It doesn’t have to be, but I think the audience wants the bands they like to deliver the sound they were drawn to. When you go too far off that they feel betrayed somehow. It’s easier just to have another banner to keep everyone happy.

Your CV of outside artists you have worked from a production / remix perspective with is pretty incredible including MÖTLEY CRÜE and MEGADETH as well as Alice Cooper, Sarah Brightman, Sinéad O’Connor; do you find working with other artists more or less stressful than working on your own material?

It really depends. Both can be very stressful. Working on your own, you can lose perspective which can really slow things down, whereas with a band or something there are more ears in the room.

You have been pretty vocal about the way that streaming sites such as Spotify give musicians a raw deal when it comes to royalties. What musical formats do you tend to generate most of your income from?

It’s hard to answer that because I get income from so many places now after so many years in the business, and sometimes it’s really random; suddenly one song will get used somewhere and you get a blip, so I can’t complain too much.

I just think YouTube and Spotify is devaluing art in many ways and it’s hard to steer away from ‘free’ for a lot of people once the toothpaste is squeezed from the tube. I much prefer the model Bandcamp have come up with, where you get some streaming and the appreciation of tangible product as well.

You are stuck on a desert island, what is the one piece of electronic gear you would have with you and why?

My Waldorf Q+. It literally can do it all, and very well!


ELECTRICITYCLUB.CO.UK gives its warmest thanks to Rhys Fulber

Special thanks to Gary Levermore at Red Sand PR

‘Mechanical Soul’ is released by Metropolis Records, available in double vinyl LP, CD and digital formats from https://frontlineassembly.bandcamp.com/album/mechanical-soul

A selection of Rhys Fulber solo material is available from https://rhysfulber.bandcamp.com/

http://www.mindphaser.com/

https://www.facebook.com/frontlineassembly/

https://www.facebook.com/rhysfulbermusic

https://twitter.com/f7a

https://twitter.com/rhysfulber

https://www.instagram.com/front.line.assembly.official/

https://www.instagram.com/rhys_fulber/

https://www.metropolis-records.com/artist/front-line-assembly


Text and Interview by Paul Boddy
Photos by Chris Escamilla, Bobby Talamine and Simon Helm
26th February 2021

FRONT LINE ASSEMBLY Mechanical Soul

FRONT LINE ASSEMBLY are a band that continues to fly the flag for Industrial / EBM music as they release their 18th studio album ‘Mechanical Soul’.

The album features guest appearances from Jean-Luc De Meyer of electronic music veterans FRONT 242 and guitarist Dino Cazares from FEAR FACTORY.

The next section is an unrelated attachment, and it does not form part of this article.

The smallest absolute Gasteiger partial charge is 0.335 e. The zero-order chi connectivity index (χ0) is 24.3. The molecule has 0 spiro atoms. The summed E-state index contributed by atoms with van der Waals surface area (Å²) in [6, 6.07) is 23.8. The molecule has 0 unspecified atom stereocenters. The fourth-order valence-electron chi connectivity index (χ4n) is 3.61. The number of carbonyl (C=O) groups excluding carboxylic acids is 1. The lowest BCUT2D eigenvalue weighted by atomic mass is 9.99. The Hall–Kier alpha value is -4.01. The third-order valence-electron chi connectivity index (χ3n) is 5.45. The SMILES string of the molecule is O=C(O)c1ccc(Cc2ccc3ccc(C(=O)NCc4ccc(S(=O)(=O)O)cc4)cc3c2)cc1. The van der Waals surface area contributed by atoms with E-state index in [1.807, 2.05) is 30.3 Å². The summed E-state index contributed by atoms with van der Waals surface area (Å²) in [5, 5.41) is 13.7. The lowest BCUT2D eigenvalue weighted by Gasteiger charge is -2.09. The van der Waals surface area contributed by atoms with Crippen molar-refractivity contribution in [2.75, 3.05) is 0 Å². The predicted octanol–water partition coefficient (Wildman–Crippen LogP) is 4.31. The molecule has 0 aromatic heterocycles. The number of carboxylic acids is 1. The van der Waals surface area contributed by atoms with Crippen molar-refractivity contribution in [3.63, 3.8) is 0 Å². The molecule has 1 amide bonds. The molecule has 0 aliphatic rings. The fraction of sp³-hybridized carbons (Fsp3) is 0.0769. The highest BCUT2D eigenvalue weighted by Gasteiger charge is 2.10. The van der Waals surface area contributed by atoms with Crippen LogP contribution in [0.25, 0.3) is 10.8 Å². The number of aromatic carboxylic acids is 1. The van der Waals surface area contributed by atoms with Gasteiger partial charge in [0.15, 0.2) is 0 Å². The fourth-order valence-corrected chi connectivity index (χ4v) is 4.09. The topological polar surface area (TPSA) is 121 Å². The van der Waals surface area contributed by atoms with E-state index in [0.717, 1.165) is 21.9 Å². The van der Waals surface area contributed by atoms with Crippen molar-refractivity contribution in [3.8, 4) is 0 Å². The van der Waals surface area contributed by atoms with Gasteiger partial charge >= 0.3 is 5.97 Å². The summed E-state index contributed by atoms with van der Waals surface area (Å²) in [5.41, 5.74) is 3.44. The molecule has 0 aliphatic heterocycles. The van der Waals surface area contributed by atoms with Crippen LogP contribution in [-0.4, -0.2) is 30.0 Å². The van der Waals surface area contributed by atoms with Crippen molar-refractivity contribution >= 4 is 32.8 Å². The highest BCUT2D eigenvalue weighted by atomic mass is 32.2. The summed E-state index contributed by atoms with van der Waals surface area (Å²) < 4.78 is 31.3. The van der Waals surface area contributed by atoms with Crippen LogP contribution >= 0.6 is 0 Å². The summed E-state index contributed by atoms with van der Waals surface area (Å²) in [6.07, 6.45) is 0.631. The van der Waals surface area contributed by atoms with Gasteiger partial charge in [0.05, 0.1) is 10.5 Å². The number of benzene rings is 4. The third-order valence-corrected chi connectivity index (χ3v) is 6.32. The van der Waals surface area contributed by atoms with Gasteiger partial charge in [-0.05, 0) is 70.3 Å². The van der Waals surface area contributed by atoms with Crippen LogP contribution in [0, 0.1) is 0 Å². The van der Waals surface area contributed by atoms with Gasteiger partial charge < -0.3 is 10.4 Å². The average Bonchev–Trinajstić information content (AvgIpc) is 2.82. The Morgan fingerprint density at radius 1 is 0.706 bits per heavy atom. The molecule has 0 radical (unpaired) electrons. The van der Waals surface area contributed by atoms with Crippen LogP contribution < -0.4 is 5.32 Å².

The turn of events of last year appear to have provided some excellent source material for the band, with titles such as ‘Purge’ and ‘New World’ appearing amongst the tracklist alluding to a very different future for the world that we live in.

The main discussion point re: album opener ‘Purge’ is in its similarity to the 2013 GESAFFELSTEIN track ‘Pursuit’; both feature an almost identical riff, but with the former one transposed up a couple of semitones. The musical DNA of DAF plainly runs through a track too which doesn’t especially evolve during its five minute duration, although the effects used on Bill Leeb’s vocals (including pitch shifting and Auto-Tune) help to keep the listener engaged.

‘Glass & Leather’ is far more successful and features a dramatic intro which eventually reveals a hooky distorted 303-ish sequencer riff and although this is repeated throughout the track, it provides a hypnotic soundbed allowing Leeb’s vocals to weave in and out of the piece. A 909 kick drum and open hi-hat drive ‘Glass & Leather’ to a mid-point breakdown with cut-up vocals before kicking back into the main riff again.

‘Unknown’ (which was released last year) is an album highlight and far more song-oriented with a hooky vocoder-driven chorus which musically recalls the band’s earlier sound on their ‘Tactical Neural Implant’ and ‘Caustic Grip’ albums. Also worthy of mention is the rather nifty post-apocalyptic promo video which goes with the track; featuring clips from the short Sci-Fi films ‘Sentinel’ & ‘Detroit, 2029’, they provide a perfect visual accompaniment to the song.

‘New World’ provides an early welcome change of pace, with a LFO-modulated synth riff and another vocodered Leeb vocal. Probably as close as one is going to get to a ballad from the act, the song is another highlight and showcases another side to the band with some superb monophonic synth programming throughout.